- Never cover upwardly any function of a surge protector or extension cord with rugs, poufs, or other decorative items—no matter how ugly your surge protector is. This blazon of direct contact prevents heat from escaping, which could start a burn down.
- Recycle your surge protector when you’re washed with it. If non properly disposed of, materials within a surge protector can exist harmful to the surround. When your surge protector has reached the end of its life, drop it off at a local municipal recycling center (you lot can search for one in your area at Earth911) or purchase a prepaid shipping box from TerraCycle Regulated Waste to mail your old electronics to a fabric recovery facility (with this option, you lot’ll get a certificate after showing that your items accept been recycled).
What to look forward to
Nosotros’re interested in testing some models with replaceable surge protection, such as Charg’s SurgeSwap cartridges, as a more sustainable alternative to our picks. These devices permit y'all to supplant a single component, rather than the entire surge protector, when its protective capabilities have worn off.
We’re likewise interested in testing avant-garde power strips, such equally those from TrickleStar or Bits Limited, which are designed to automatically cut off ability to nonessential devices when they’re not in employ. This prevents your switched-off electronics from slurping small amounts of electricity throughout the day—a mutual phenomena known as trickle charging, phantom charging, or vampire charging—and helps keep your utility bills low.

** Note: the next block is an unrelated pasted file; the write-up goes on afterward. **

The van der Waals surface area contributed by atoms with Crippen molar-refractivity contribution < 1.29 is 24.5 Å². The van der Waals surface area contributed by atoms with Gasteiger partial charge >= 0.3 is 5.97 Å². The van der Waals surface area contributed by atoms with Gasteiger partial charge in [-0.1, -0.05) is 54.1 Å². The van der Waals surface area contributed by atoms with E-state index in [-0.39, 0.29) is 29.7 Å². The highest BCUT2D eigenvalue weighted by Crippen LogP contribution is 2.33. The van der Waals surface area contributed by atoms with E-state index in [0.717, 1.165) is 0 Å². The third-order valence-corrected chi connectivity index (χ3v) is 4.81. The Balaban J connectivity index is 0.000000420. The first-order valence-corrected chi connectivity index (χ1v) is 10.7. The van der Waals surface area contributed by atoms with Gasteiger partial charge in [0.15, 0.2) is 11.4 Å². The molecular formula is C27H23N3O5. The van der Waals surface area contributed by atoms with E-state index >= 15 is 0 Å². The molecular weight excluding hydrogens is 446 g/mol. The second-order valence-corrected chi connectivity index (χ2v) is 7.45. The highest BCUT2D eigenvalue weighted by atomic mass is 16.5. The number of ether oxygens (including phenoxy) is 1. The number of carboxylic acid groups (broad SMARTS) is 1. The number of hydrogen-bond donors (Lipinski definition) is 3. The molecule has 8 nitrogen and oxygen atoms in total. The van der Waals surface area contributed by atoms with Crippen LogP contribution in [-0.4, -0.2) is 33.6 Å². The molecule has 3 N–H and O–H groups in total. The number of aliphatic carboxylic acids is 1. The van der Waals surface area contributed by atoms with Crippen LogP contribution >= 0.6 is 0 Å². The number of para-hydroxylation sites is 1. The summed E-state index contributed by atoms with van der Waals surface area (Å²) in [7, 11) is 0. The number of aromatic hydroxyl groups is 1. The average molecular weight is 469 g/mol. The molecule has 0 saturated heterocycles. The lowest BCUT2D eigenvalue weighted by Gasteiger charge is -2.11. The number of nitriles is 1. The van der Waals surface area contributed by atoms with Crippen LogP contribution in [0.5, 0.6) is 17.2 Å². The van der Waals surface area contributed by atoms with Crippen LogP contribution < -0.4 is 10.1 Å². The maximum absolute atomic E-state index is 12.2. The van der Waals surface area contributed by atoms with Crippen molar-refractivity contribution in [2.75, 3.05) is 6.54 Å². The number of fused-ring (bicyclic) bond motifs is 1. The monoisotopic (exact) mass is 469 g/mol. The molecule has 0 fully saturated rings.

Other skilful surge protectors
If the Tripp Lite SK30USB is unavailable, go the APC Essential SurgeArrest PE3WU3. The 2 models are near identical, except the latter had a worse let-through voltage in our testing, allowing 350 volts compared with the onetime’due south 291.8 volts—not great, but still well under our 400-volt cutoff.
Similarly, if you tin’t go the SK30USB, or if you lot desire more USB-A ports, consider the Tripp Lite Protect It Personal Charging Station with 3-Outlet Surge Protector SK34USBB. Information technology had a slightly worse let-through voltage in our testing, and we don’t think its congenital-in phone holder is especially attractive or practical. But if yous don’t heed those drawbacks, it has all the fundamental features our picks offering (UL certification, an auto-shutoff mechanism, and a lifetime warranty) and 4 USB-A ports, which is more than than nosotros’ve found on any other pocket-size, portable model nosotros’ve tested.